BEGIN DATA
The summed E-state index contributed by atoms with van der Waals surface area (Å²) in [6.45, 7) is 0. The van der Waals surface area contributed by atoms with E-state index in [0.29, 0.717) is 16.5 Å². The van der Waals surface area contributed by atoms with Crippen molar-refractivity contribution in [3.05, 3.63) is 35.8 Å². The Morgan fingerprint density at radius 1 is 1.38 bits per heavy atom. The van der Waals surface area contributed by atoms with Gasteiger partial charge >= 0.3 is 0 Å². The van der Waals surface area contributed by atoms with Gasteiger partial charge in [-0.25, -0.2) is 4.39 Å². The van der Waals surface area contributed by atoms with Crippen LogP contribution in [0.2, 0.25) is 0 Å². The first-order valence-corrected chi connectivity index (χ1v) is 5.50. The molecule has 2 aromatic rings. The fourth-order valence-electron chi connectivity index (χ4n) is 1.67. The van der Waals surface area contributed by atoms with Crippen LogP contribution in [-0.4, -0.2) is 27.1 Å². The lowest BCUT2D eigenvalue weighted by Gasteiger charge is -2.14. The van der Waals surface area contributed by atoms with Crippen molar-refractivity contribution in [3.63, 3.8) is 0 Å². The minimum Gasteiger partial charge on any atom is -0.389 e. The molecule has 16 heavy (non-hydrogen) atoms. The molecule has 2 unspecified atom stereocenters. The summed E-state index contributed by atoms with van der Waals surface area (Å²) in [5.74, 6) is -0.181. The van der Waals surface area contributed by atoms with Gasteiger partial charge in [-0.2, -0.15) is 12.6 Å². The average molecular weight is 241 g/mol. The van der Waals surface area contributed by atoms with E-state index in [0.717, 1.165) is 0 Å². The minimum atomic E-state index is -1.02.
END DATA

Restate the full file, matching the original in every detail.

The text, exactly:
The summed E-state index contributed by atoms with van der Waals surface area (Å²) in [6.45, 7) is 0. The van der Waals surface area contributed by atoms with E-state index in [0.29, 0.717) is 16.5 Å². The van der Waals surface area contributed by atoms with Crippen molar-refractivity contribution in [3.05, 3.63) is 35.8 Å². The Morgan fingerprint density at radius 1 is 1.38 bits per heavy atom. The van der Waals surface area contributed by atoms with Gasteiger partial charge >= 0.3 is 0 Å². The van der Waals surface area contributed by atoms with Gasteiger partial charge in [-0.25, -0.2) is 4.39 Å². The van der Waals surface area contributed by atoms with Crippen LogP contribution in [0.2, 0.25) is 0 Å². The first-order valence-corrected chi connectivity index (χ1v) is 5.50. The molecule has 2 aromatic rings. The fourth-order valence-electron chi connectivity index (χ4n) is 1.67. The van der Waals surface area contributed by atoms with Crippen LogP contribution in [-0.4, -0.2) is 27.1 Å². The lowest BCUT2D eigenvalue weighted by Gasteiger charge is -2.14. The van der Waals surface area contributed by atoms with Crippen molar-refractivity contribution in [3.63, 3.8) is 0 Å². The minimum Gasteiger partial charge on any atom is -0.389 e. The molecule has 16 heavy (non-hydrogen) atoms. The molecule has 2 unspecified atom stereocenters. The summed E-state index contributed by atoms with van der Waals surface area (Å²) in [5.74, 6) is -0.181. The van der Waals surface area contributed by atoms with Gasteiger partial charge in [-0.2, -0.15) is 12.6 Å². The average molecular weight is 241 g/mol. The van der Waals surface area contributed by atoms with E-state index in [0.717, 1.165) is 0 Å². The minimum atomic E-state index is -1.02.